• Manash Dey et al. Int. Journal of Engineering Research and Application www.ijera.com Vol. 3, Issue 5, Sep-Oct 2013, pp.88-95 www.ijera.com 94 | P a g e V. Result and Discussions The effect of various flow and roughness parameters on heat transfer characteristics for flow of air in rectangular ducts of different relative roughness height in the present investigation are discussed below. Results have also been compared with those of smooth ducts under similar flow and geometrical conditions to see the enhancement in heat transfer coefficient. Figure 1 shows the values of Nusselt Number increases with increases in Reynolds Numbers because it is nothing but the ratio of conductive resistance to convective resistance of heat flow and as Reynolds Number increases thickness of boundary layer decreases and hence convective resistance decreases which in turn increase the Nusselt Number. Figure 2 shows the plots of experimental values of the friction factor as the function of Reynolds number for smooth plate and rough surface. It is clear that Value of friction factor drop proportionally as the Reynolds number increases due to the suppression of viscous sub-layer with increase in Reynolds number. Figure 3 shows as Reynold No. increases Thermo hydraulic performance also increases and it is max. for v groove plate and minimum for smooth plate. VI. CONCLUSION The present work was undertaken of with the objectives of extensive investigation into v shaped ribs as artificial roughness on the broad wall of solar air heater Results have been compared with those of a smooth duct under similar flow condition to determine heat transfer and friction factor The following conclusion has been draw from this investigation 1) In the entire range of Reynolds number, it is found that the Nusselt Number increases, attains a maximum value for v groove roughened plate and increases with increasing roughness geometry. 2) On increasing the roughness on the plate the friction factor also increase. 3) The value of the friction factor reduces sharply at low Reynolds Number and then decrease very slightly in comparison to low Reynolds Number. The experimental values of the heat transfer of the v groove Roughness absorber plate has been compared with smooth plate. The plate having Roughness geometry v groove, gives the maximum heat transfer CALCULATIONS FOR ROUGHENED DUCT Sample calculations for l = 800 w/m2 , Dh = 0.04444 m, Re = 13211, Rough Plate No 1, e/Dh = 0.0225 1. Average plate temperature: Tpav = (Tp1 + Tp2 + Tp3 + p4 + Tp5 + Tp6) / 6 = (54.76 + 55.74 + 58.9 + 60.35 + 55.49 + 55) / 6 = 56.71o C 2. Average Outlet Air Temperature: Similarly the average air temperature is determined as : Toav = (T01 + T02 + T03 + T04) / 4 = (44.475 + 42.531 + 42.045 + 45.206) / 4 = 43.5360 C. 3. Pressure difference: P0 h x 9.81 x 0.8 = 36 x 9.81 x13.76 = 2830 N/m2 4. Mass flow rate: m = Cd x A0 0 / (1 - ᵝ4 )]0.5 = 0.62 x π / 4 (26.5 / 1000)2 x [2 x 1.1 x 2830/ (1-0.54 )]0.5 = 0.0278kg/s 5. Velocity of Air: V = m / ρWH = 0.0278 / 1.1 x 0.2 x 0.025 = 5.054 m/s 6. Equivalent Diameter: Dh = 4 x Area of Cross section / Perimeter = 4 x .02 x 0.025 /2 (0.2 + 0.025) = 0.04444m 7. Reynolds Number: Re = V D / = 5.054 x 0.04444 / 17 x 10-6 = 13211 8. Heat gained by Air: Qa = m Cp (To – Ti) = 0.0278 x 1006 x (42 – 30.) = 335.6 Watts 9. Convective Heat Transfer Coefficient: h = Qa / Ap (Tpav - Tfav) = 335.6 / 0.3 (66.– 36) = 37.28 W / m2 - 0 C 10. Nusselt Number: Nu = h d / K = 37.28 x 0.04444 / 0.0278 = 59.60 11. Thermo hydraulic performance Thp = (Nu /Nus) / (fr/fs)1/3 = 1.2 REFERENCE [1] Hsieh, J.S., Solar Energy Engineering, Printing Hall Inc.,New Jersey,1986. [2] Veziroghu, T.N., Solar Energy International Progress, Pergamon Press, 1,167-173, 1980. [3] Duffie J.A. and Backman W.A., "Solar Energy Thermal Process", Wiley Interscience,1974 [4] Sukhatme S.P., "Solar Energy: Principles of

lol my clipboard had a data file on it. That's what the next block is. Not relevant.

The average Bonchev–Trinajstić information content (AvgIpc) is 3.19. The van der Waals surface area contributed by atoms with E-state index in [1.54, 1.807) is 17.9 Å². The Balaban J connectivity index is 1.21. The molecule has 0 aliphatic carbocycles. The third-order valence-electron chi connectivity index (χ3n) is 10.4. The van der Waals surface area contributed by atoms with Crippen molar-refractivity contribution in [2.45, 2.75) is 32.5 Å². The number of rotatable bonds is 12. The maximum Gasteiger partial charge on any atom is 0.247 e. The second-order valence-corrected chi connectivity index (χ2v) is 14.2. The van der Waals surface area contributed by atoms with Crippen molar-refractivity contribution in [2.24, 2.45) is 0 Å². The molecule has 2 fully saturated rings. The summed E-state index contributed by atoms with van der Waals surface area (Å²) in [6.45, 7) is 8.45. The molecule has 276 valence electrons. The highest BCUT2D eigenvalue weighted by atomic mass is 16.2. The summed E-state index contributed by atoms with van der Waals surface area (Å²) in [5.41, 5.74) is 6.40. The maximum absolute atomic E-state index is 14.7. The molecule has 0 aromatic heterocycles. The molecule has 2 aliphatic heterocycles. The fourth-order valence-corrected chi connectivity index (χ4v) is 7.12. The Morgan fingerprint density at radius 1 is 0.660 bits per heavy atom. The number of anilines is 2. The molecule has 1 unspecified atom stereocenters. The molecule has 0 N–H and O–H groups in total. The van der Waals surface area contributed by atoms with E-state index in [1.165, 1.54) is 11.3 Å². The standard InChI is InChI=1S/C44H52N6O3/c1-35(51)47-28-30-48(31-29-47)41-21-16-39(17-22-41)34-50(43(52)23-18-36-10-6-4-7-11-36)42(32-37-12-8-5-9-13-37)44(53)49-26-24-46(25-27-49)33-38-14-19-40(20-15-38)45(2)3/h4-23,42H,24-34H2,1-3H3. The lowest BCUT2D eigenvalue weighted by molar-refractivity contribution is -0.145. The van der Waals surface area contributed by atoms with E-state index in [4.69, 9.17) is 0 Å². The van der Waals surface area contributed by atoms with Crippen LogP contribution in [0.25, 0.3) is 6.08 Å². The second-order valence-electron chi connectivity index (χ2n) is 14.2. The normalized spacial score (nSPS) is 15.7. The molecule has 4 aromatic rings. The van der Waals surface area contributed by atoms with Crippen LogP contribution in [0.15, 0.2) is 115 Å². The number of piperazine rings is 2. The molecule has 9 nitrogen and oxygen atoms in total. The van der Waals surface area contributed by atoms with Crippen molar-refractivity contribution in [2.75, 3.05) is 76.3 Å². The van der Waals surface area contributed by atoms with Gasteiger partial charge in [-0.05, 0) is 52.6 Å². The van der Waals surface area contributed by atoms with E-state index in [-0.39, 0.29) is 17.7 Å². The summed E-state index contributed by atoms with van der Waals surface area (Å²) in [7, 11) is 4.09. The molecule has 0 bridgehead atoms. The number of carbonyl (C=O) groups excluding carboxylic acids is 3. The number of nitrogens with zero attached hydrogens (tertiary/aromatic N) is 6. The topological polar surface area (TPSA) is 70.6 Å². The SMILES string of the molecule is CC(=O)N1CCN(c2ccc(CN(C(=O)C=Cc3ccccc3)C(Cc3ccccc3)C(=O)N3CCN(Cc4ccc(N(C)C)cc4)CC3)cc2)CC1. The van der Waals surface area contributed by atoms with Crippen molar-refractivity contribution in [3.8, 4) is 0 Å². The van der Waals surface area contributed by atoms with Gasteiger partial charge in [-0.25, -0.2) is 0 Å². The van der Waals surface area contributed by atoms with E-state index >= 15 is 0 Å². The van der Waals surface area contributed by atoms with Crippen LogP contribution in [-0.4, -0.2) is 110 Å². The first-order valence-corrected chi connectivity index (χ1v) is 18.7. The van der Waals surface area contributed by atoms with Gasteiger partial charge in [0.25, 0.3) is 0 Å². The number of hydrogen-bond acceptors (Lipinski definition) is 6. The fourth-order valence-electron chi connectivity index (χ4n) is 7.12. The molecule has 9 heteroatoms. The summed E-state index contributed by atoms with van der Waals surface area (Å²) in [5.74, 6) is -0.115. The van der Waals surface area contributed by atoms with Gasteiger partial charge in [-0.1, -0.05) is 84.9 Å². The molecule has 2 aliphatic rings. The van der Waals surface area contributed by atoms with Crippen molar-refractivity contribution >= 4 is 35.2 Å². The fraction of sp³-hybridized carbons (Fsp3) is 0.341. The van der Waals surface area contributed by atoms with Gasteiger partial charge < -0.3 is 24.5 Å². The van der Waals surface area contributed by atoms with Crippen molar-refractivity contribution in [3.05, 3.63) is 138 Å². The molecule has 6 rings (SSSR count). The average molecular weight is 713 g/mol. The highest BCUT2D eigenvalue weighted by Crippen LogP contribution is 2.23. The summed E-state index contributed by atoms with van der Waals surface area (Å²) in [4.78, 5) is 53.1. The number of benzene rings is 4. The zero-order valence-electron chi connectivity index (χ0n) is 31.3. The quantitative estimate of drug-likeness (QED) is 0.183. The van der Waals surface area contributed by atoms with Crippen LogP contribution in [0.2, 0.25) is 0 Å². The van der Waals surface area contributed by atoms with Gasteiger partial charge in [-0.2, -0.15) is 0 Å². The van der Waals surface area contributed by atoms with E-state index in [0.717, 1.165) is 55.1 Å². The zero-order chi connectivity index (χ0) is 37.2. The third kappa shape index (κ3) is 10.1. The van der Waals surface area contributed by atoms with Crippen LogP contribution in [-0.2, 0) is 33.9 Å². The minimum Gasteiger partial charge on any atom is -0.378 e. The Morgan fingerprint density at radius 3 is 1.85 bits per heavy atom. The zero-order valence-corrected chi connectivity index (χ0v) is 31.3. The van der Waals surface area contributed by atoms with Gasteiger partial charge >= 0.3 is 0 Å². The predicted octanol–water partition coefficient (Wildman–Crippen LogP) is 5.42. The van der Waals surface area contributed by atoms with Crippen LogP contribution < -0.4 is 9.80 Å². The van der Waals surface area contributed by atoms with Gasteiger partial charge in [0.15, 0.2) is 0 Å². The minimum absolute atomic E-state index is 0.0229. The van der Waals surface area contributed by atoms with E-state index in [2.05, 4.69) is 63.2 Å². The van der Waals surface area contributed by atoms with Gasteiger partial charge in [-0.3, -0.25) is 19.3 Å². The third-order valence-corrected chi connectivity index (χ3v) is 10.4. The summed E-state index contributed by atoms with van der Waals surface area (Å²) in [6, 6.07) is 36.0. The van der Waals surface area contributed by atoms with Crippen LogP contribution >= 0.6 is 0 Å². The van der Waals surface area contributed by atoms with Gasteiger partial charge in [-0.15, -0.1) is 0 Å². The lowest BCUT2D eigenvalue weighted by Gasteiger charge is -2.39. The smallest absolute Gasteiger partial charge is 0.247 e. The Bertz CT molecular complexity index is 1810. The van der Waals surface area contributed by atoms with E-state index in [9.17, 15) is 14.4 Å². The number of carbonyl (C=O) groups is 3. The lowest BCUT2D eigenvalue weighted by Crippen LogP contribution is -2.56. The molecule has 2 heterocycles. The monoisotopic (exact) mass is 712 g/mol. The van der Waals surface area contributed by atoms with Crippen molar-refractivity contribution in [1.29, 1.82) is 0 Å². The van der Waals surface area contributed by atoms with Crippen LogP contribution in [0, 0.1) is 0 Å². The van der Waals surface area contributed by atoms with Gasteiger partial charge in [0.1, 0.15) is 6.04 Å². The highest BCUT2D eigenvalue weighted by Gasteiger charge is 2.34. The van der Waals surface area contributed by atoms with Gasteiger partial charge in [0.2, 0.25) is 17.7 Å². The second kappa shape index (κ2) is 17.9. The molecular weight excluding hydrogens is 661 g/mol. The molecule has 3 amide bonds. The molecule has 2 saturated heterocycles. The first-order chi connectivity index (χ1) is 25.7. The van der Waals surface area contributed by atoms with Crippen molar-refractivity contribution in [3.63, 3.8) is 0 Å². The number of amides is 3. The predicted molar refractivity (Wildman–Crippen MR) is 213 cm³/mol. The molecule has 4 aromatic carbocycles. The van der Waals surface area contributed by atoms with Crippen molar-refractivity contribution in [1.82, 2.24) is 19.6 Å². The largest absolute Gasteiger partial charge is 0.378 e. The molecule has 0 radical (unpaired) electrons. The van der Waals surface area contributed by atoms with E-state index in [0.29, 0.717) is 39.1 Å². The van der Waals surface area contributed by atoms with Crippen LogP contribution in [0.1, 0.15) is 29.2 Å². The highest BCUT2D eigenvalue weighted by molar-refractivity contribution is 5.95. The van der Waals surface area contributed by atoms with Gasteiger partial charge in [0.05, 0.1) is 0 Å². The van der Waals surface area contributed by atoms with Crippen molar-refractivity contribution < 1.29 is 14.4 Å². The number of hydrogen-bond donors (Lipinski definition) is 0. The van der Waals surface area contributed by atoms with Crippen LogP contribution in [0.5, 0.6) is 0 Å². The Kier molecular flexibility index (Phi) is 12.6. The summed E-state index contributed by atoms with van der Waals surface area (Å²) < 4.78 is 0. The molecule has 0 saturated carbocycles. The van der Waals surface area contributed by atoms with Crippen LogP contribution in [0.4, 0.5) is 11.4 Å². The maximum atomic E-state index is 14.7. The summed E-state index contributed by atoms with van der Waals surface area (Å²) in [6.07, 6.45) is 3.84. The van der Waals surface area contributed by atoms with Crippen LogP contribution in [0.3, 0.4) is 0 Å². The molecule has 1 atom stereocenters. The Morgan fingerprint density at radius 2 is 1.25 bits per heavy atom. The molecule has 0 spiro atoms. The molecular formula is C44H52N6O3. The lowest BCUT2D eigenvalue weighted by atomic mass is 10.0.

• Manash Dey et al. Int. Journal of Engineering Research and Application www.ijera.com Vol. 3, Issue 5, Sep-Oct 2013, pp.88-95 www.ijera.com 95 | P a g e Thermal Collections and Storage", Tata McGraw-Hill, New Delhi 1994. [5] Denton, J.C. and Afgan, N.H., Future Energy Production,Academic Press, 1, 1976. [6] Gosh G.K., "Solar Energy- The infinite source". [7] Rai G.D., "Non Conventional Energy Sources ", Khanna Publishers Delhi,1997 [8] Sharma, S.P., Investigations on thermal performance characteristics of solar air heater with packed bed absorbers, Ph.D. Thesis, Dept. of Mech. & Ind. Engg., University of Roorkee, Roorkee, India, 1990. [9] Duffie, J.A. and Beckman, W.A., Solar Engineering Thermal Processes, John Wiley, New York, 1991. [10] Dickinson, W.C. and Cheremisinoff, P.N., Solar Energy Technology Hand book, Inc. New York, 1980 [11] Kern, J. and Harris, I., on the optimum tilt of a solar collectors,Solar energy, 17, 79-80, 1975. [12] Garg, H.P. and Gupta, C.L., Flat plate collector experimental studies and design data for India, Proc. ISEC Congress, New Delhi, 2, 733-738, 1978. [13] Bertram, R.W., Testing and standards for thermal solar collectors, Solar Energy Conversion II (Selected lectures from the 1980 International Symposium on Solar Energy Utilization, London), Edited by A.F.Janzen and R.K.Swartman, Pergamon Press, New York, 73-91, 1980. [14] Prasad, K. and Mullick, S.C., Heat transfer characteristics of a solar air heater used for drying purposes, Applied Energy, Vol. 13, 83- 93, 1983. [15] Wu L. and Cooper P., "Heat Transfer and Pressure Drop in an Artificially Roughened Rectangular Duct", 4th International Symposium on Transport Phenomenon in HMT, Sydney, 1-9, July 1991. [16] Garg, H.P., Dutta, G. and Bhargava, A.K., Performance studied on a finned air heater, Solar energy, 14(2), 87-92, 1989 [17] Sastri, V.M.K. and Rao, N.S., Studies on heat transfer in fluidized beds, Current Research in heat and Mass Transfer, A Compendium and Festschrift for Prof. A. Ramachandran, ISHMT, Dept. of Mechanical Engg. IIT, Madras, India, 219-226, 1985. [18] Kays W.M. and Parkin H. "Forced convection, internal flow in ducts", Handbook of Heat Transfer, McGraw Hill New York. [19] Bhatti M.S. "Handbook of single phase convective Heat Transfer", New York, 1987. [20] ASHARE Standard 93-97. Method of testing to determine the thermal performance of solar collectors, 1977. [21] Preobrazhensky VP. Measurement and Instrumentation in Heat Engineering [English translation], vol. 2. Moscow: Mir Publisher, 1980. [22] Ehlinger AH. Flow of air and gases. In: Salisbury JK, editor. Kent's Mechanical Engineers Hand- book, Power Volume. New York: Wiley, 1950:1.101.21. [23] Nikuradse, J., 1970,”Laws of Flow in Rough Pipes”, NACA, Technical Memorandum 1292. [24] Gee, D.L., and Webb, R.L., 1980, “Forced Convective Heat Transfer in Helically Rib Roughned Tube”, Int. J. Heat & Mass Transfer, Vol21, pp. 127-1136 [25] Han, J.C., 1984, “Heat Transfer and Friction in Channels with Two Opposite Rib Roughned Walls”, ASME J. Heat Transfer, Vol 6, pp. 774-781 [26] Prasad, K., and Mullick, S.C., 1985, “Heat transfer Characteristics of a Solar Air Heater Used for Drying Purposes”, J. Applied Energy, Vol 13, pp. 55-64